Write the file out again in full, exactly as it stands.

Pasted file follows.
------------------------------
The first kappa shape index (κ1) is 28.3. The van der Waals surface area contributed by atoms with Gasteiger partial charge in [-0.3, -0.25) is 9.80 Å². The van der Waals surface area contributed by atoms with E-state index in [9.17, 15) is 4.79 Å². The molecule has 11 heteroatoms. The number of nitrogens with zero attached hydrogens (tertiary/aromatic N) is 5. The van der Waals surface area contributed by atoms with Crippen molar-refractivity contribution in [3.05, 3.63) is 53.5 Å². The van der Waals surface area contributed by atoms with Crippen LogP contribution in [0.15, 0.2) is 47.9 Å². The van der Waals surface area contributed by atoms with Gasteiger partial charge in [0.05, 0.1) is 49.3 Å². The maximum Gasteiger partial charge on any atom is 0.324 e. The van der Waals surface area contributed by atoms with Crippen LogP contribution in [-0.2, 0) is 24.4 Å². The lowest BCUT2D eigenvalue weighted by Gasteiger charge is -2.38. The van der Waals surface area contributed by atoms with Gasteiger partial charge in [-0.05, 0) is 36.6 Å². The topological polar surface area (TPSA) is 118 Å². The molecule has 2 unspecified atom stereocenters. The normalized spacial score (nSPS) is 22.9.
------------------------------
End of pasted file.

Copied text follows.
The first kappa shape index (κ1) is 28.3. The van der Waals surface area contributed by atoms with Gasteiger partial charge in [-0.3, -0.25) is 9.80 Å². The van der Waals surface area contributed by atoms with E-state index in [9.17, 15) is 4.79 Å². The molecule has 11 heteroatoms. The number of nitrogens with zero attached hydrogens (tertiary/aromatic N) is 5. The van der Waals surface area contributed by atoms with Crippen molar-refractivity contribution in [3.05, 3.63) is 53.5 Å². The van der Waals surface area contributed by atoms with Crippen LogP contribution in [0.15, 0.2) is 47.9 Å². The van der Waals surface area contributed by atoms with Gasteiger partial charge in [0.05, 0.1) is 49.3 Å². The maximum Gasteiger partial charge on any atom is 0.324 e. The van der Waals surface area contributed by atoms with Crippen LogP contribution in [-0.2, 0) is 24.4 Å². The lowest BCUT2D eigenvalue weighted by Gasteiger charge is -2.38. The van der Waals surface area contributed by atoms with Gasteiger partial charge in [-0.05, 0) is 36.6 Å². The topological polar surface area (TPSA) is 118 Å². The molecule has 2 unspecified atom stereocenters. The normalized spacial score (nSPS) is 22.9.